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(Reference retrieved automatically from Web of Science through information on FAPESP grant and its corresponding number as mentioned in the publication by the authors.)

Identification keys to the Anopheles mosquitoes of South America (Diptera: Culicidae). II. Fourth-instar larvae

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Mureb Sallum, Maria Anice [1] ; Obando, Ranulfo Gonzalez [2] ; Carrejo, Nancy [2] ; Wilkerson, Richard C. [3, 4, 5]
Total Authors: 4
[1] Univ Sao Paulo, Fac Saude Publ, Dept Epidemiol, Ave Doutor Arnaldo 715, BR-01246904 Sao Paulo, SP - Brazil
[2] Univ Valle, Dept Biol, Cali 25360 - Colombia
[3] Walter Reed Army Inst Res, 503 Robert Grant Ave, Silver Spring, MD 20910 - USA
[4] Natl Museum Nat Hist NMNH, Dept Entomol, Smithsonian Inst, Washington, DC 20560 - USA
[5] Smithsonian Inst Museum Support Ctr, Walter Reed Biosystemat Unit, 4210 Silver Hill Rd, Suitland, MD 20746 - USA
Total Affiliations: 5
Document type: Journal article
Source: PARASITES & VECTORS; v. 13, n. 1 DEC 18 2020.
Web of Science Citations: 3

Background: Accurate species identification of South American anophelines using morphological characters of the fourth-instar larva is problematic, because of the lack of up-to-date identification keys. In addition, taxonomic studies, employing scanning electron microscopy of the eggs and DNA sequence data, have uncovered multiple complexes of morphologically similar species, and resulted in the resurrection of other species from synonymy, mainly in the subgenus Nyssorhynchus. Consequently, the identification keys urgently need to be updated to provide accurate morphological tools to identify fourth-instar larvae of all valid species and species complexes. Methods: Morphological characters of the fourth-instar larvae of South American species of the genus Anopheles were examined and employed to elaborate a fully illustrated identification key. For species for which no specimens were available, illustrations were based on published literature records. Results: A fully illustrated key to the fourth-instar larvae of South American species of the genus Anopheles (Diptera: Culicidae) is presented. Definitions of the morphological terms used in the key are provided and illustrated. Conclusions: Morphological identification of South American Anopheles species based on the fourth-instar larvae has been updated. Characters of the spiracular apparatus were determined useful for the identification of morphologically similar species, in the Strodei Group and some taxa in the Myzorhynchella Section. The single versus branched abdominal seta 6-IV used to differentiate Myzorhynchella species from other Nyssorhynchus species was shown to be variable in Myzorhynchella species. Also, the abdominal setae 1-IV,V of Anopheles atacamensis and Anopheles pictipennis were shown to be slightly serrate at the edges. Recognition of this character is important to avoid inaccurate identification of these species as members of the subgenus Anopheles. (AU)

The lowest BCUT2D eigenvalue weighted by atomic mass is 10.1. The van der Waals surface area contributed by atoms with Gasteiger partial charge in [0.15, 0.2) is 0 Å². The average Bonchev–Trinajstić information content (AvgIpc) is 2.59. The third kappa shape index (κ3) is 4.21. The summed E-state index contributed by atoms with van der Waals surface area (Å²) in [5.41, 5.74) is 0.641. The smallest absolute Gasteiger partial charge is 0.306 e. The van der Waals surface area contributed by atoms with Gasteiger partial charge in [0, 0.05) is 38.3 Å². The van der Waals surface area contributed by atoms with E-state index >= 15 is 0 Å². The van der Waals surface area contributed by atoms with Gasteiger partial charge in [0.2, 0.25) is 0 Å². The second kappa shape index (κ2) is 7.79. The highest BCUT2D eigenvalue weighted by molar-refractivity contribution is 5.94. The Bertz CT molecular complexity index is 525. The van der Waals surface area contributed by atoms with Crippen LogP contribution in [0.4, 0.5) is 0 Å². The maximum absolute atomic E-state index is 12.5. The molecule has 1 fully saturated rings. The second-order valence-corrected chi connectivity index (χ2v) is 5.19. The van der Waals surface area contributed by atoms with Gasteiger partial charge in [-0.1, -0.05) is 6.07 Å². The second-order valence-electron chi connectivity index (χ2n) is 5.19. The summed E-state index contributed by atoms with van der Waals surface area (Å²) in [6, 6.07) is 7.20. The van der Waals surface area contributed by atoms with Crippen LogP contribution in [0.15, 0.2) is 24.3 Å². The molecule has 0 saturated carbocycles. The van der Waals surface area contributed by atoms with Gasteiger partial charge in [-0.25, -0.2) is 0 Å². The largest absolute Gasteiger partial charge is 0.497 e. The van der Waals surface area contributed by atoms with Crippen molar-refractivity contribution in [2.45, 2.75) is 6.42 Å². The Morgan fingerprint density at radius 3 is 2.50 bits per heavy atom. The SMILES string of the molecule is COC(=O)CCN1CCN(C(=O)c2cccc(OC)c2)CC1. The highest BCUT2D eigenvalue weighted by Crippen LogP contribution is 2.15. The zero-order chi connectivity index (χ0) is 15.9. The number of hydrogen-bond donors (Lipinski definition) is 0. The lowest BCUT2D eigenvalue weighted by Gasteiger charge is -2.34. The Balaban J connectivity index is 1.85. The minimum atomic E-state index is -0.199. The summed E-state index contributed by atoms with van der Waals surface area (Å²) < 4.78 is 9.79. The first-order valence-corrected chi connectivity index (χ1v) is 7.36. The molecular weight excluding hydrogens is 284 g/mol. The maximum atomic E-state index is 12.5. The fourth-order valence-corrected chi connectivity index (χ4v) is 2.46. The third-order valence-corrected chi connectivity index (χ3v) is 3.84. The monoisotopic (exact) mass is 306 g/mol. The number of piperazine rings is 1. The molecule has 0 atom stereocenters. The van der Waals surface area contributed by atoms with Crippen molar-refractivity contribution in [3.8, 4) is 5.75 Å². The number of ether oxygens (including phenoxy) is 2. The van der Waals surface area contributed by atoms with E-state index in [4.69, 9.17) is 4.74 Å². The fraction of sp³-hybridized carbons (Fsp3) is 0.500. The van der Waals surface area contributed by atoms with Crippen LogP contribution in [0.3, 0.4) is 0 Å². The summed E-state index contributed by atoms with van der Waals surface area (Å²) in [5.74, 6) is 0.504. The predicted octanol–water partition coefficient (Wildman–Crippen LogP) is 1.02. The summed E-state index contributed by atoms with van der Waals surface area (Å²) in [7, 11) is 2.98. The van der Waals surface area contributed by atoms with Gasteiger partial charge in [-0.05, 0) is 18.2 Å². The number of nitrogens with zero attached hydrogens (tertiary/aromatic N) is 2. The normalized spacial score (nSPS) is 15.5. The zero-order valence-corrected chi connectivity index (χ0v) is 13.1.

FAPESP's process: 14/26229-7 - Latitudinal landscape genomics and ecology of Anopheles darlingi
Grantee:Maria Anice Mureb Sallum
Support type: Research Projects - Thematic Grants